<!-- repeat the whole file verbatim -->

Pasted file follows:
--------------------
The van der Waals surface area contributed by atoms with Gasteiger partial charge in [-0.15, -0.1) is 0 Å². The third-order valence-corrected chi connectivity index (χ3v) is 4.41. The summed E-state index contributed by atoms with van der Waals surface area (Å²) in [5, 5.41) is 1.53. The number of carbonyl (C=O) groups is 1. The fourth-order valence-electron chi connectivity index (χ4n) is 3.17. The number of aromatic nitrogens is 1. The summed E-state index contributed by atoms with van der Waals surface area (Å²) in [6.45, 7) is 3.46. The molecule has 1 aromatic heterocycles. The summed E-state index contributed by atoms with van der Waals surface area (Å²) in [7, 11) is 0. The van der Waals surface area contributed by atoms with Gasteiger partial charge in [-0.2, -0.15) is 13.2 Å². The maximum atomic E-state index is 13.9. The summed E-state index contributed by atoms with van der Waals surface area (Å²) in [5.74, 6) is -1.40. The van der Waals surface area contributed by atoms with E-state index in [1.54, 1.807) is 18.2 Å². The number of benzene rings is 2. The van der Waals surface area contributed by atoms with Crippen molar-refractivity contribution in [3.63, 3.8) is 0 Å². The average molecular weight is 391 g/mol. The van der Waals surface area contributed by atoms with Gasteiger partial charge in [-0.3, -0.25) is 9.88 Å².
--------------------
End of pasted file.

The van der Waals surface area contributed by atoms with Gasteiger partial charge in [-0.15, -0.1) is 0 Å². The third-order valence-corrected chi connectivity index (χ3v) is 4.41. The summed E-state index contributed by atoms with van der Waals surface area (Å²) in [5, 5.41) is 1.53. The number of carbonyl (C=O) groups is 1. The fourth-order valence-electron chi connectivity index (χ4n) is 3.17. The number of aromatic nitrogens is 1. The summed E-state index contributed by atoms with van der Waals surface area (Å²) in [6.45, 7) is 3.46. The molecule has 1 aromatic heterocycles. The summed E-state index contributed by atoms with van der Waals surface area (Å²) in [7, 11) is 0. The van der Waals surface area contributed by atoms with Gasteiger partial charge in [-0.2, -0.15) is 13.2 Å². The maximum atomic E-state index is 13.9. The summed E-state index contributed by atoms with van der Waals surface area (Å²) in [5.74, 6) is -1.40. The van der Waals surface area contributed by atoms with E-state index in [1.54, 1.807) is 18.2 Å². The number of benzene rings is 2. The van der Waals surface area contributed by atoms with Crippen molar-refractivity contribution in [3.63, 3.8) is 0 Å². The average molecular weight is 391 g/mol. The van der Waals surface area contributed by atoms with Gasteiger partial charge in [-0.3, -0.25) is 9.88 Å².